AR: This is interesting and I think it should give rise to another discussion. But given the kind of success that you guys have achieved, there is also a danger of being typecast. Do you think you can snap out of that?
PS: I keep choosing different genres, whether Ghanchakkar, Queen, Phantom or Bajrangi Bhaijaan, every film is different from the others. I don’t want people to think that I do only certain genres.
AR: Did you do these films because you were commissioned to?
PS: Ghanchakkar wasn’t but Queen, Bajrangi Bhaijaan and Phantom were.
AR: Was Ghanchakkar your own story?
AR: So, did you deliberately choose a plot and a genre which was different from what you had done earlier or did that happen in an organic way?
PS: I would call it organic because you take it as it comes. Like Garima was saying, you live with an idea for a long time and see whether the idea can walk, and if you want to expand those two lines into 120 pages. So if I live with an idea for three to four weeks, and I am convinced of it, I start writing. But it has to appeal to me at some point.
AR: Some of you are very young in this industry but I would like to ask those who have worked in it longer and have done a fair number of films: Has it happened that you are known for a certain kind of cinema, which becomes your comfort zone, and you suddenly want to break out of that into an unfamiliar territory? The only way out is to creatively challenge yourself, so you think, ‘Let me fail but I need to take up the challenge.’ Has that happened to any of you?
PS: Nikhil Advani once asked me to write a film called Bazaar, which was based on the stock market. I am totally unfamiliar with the world of finance and the stock market, so I told him I couldn’t do it. But he pushed me and I finally did it. I was able to write that film only because he had faith in me and pushed me to do it.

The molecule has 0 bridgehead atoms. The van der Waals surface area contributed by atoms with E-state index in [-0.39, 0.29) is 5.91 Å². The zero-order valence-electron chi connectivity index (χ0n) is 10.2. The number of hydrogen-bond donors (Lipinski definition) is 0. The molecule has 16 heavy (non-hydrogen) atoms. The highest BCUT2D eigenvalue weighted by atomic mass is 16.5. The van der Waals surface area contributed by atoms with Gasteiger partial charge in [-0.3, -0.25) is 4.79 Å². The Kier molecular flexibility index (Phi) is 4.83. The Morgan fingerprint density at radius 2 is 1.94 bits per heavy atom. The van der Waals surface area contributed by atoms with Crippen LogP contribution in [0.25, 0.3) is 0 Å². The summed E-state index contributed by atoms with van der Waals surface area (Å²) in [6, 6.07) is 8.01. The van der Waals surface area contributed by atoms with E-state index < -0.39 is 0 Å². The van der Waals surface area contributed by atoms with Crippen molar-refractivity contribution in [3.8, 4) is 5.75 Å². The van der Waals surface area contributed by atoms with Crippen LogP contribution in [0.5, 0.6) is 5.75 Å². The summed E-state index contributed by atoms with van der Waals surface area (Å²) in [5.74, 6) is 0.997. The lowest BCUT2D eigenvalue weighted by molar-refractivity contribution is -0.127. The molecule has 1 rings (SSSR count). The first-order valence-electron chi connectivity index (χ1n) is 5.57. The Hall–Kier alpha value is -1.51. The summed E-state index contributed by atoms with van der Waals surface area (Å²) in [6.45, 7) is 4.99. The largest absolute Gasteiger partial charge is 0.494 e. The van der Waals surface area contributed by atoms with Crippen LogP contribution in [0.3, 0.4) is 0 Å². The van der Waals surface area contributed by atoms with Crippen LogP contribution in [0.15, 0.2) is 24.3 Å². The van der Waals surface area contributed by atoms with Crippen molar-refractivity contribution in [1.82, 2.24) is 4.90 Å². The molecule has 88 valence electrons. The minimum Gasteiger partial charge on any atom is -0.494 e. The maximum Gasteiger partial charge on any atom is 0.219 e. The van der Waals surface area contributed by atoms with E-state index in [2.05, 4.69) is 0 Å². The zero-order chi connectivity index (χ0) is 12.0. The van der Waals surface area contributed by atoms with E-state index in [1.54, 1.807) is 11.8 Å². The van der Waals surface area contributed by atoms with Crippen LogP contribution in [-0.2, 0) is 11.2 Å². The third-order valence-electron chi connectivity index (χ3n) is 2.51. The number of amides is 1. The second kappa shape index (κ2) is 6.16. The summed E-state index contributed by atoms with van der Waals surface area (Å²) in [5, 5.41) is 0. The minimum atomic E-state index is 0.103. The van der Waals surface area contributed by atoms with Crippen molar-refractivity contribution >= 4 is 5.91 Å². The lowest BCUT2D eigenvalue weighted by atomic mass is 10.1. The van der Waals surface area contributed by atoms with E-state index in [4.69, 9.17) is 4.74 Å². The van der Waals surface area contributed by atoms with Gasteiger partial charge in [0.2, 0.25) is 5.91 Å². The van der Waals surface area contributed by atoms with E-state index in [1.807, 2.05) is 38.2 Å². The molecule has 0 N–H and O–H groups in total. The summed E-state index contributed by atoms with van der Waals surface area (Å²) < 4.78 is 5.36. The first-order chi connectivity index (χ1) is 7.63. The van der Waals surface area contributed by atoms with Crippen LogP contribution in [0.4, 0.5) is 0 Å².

SS: Taking off from that point, that is an advantage of a commissioned project. Remember, we were discussing how a writer gets the thought by travel or something else? Another way to get ideas is by working with different directors, like Tushar was saying that he writes with a director. It’s like working with different personalities, where you work with a director and then you channelise his thoughts into yours and write for the director. That’s what excites him.
GW: As far as different genres go, I am sure every writer risks being typecast. It was difficult for us too to break out of this, especially after GKRRL, an intense love story. Luckily, we were offered an action film (Brothers). Even we did not know what happens in the end but we liked the plot, so we started writing and went with the flow. It was a challenge but we liked the process because it was different from what we had done earlier. Whether it was good or bad is for the box office to decide but, eventually, as writers, we are never bankrupt for experiences.
SS: Luckily, we were also offered different genres. We grabbed whatever was good because that is one way to explore further.
TH: Luckily, now one gets to work on different kinds of scripts whereas when I started, if comedy was working, everyone made comedy. People call me a comedy writer to date, even though I am working on different topics and also more structured writing.
AR: Yes, when I was looking at the spread of your work, I suddenly saw Ek Villain, whereas I had the impression you were only a comedy writer. Then when I took a close look at the list, I spotted ABCD 2, which was also different. Sanjay, after myself, you are the senior-most in this room. I would like to ask what experiments you keep doing.
SC: My commissioned work was very different. On one hand, I was writing Maine Gandhi Ko Nahin Mara and on the other, I was writing Big Brother for Sunny Deol. Then I was writing Tere Sang, a teenage love story. Then I wrote I Am Kalam, a children’s film. Then Saheb Biwi Aur Gangster for Tigmanshu Dhulia, which was again very different and then Paan Singh Tomar. Luckily, I was offered different kinds of films. But I do write stories that I share with friends and seek their feedback. I keep working on story ideas.